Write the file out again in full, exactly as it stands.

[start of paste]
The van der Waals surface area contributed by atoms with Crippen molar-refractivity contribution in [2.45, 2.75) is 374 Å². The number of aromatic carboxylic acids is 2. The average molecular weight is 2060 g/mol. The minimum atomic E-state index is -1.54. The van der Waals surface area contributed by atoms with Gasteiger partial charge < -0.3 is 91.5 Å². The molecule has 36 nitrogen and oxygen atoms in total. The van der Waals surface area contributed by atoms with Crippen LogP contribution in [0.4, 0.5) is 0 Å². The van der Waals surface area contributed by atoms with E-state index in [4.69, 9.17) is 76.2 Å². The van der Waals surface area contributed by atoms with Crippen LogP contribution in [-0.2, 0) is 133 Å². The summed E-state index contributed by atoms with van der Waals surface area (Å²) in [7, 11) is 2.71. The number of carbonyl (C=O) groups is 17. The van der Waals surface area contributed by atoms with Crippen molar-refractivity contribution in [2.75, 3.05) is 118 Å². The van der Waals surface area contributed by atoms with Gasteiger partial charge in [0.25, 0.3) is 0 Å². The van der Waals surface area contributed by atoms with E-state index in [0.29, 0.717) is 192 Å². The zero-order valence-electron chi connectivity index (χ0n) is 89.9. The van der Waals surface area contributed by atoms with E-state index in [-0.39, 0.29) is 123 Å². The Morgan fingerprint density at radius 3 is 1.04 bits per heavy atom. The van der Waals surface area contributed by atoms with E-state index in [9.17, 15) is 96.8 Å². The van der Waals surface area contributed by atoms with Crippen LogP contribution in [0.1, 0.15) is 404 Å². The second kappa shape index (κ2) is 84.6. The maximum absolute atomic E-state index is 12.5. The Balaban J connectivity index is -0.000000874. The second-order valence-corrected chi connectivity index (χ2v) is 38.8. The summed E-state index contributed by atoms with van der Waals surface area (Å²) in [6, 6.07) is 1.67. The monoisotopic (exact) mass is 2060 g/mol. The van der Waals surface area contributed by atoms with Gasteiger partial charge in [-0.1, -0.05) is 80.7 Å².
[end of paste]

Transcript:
The van der Waals surface area contributed by atoms with Crippen molar-refractivity contribution in [2.45, 2.75) is 374 Å². The number of aromatic carboxylic acids is 2. The average molecular weight is 2060 g/mol. The minimum atomic E-state index is -1.54. The van der Waals surface area contributed by atoms with Gasteiger partial charge < -0.3 is 91.5 Å². The molecule has 36 nitrogen and oxygen atoms in total. The van der Waals surface area contributed by atoms with Crippen LogP contribution in [0.4, 0.5) is 0 Å². The van der Waals surface area contributed by atoms with E-state index in [4.69, 9.17) is 76.2 Å². The van der Waals surface area contributed by atoms with Crippen LogP contribution in [-0.2, 0) is 133 Å². The summed E-state index contributed by atoms with van der Waals surface area (Å²) in [7, 11) is 2.71. The number of carbonyl (C=O) groups is 17. The van der Waals surface area contributed by atoms with Crippen molar-refractivity contribution in [2.75, 3.05) is 118 Å². The van der Waals surface area contributed by atoms with Gasteiger partial charge in [0.25, 0.3) is 0 Å². The van der Waals surface area contributed by atoms with E-state index in [0.29, 0.717) is 192 Å². The zero-order valence-electron chi connectivity index (χ0n) is 89.9. The van der Waals surface area contributed by atoms with E-state index in [-0.39, 0.29) is 123 Å². The Morgan fingerprint density at radius 3 is 1.04 bits per heavy atom. The van der Waals surface area contributed by atoms with E-state index in [9.17, 15) is 96.8 Å². The van der Waals surface area contributed by atoms with Crippen LogP contribution in [0.1, 0.15) is 404 Å². The second kappa shape index (κ2) is 84.6. The maximum absolute atomic E-state index is 12.5. The Balaban J connectivity index is -0.000000874. The second-order valence-corrected chi connectivity index (χ2v) is 38.8. The summed E-state index contributed by atoms with van der Waals surface area (Å²) in [6, 6.07) is 1.67. The monoisotopic (exact) mass is 2060 g/mol. The van der Waals surface area contributed by atoms with Gasteiger partial charge in [-0.1, -0.05) is 80.7 Å².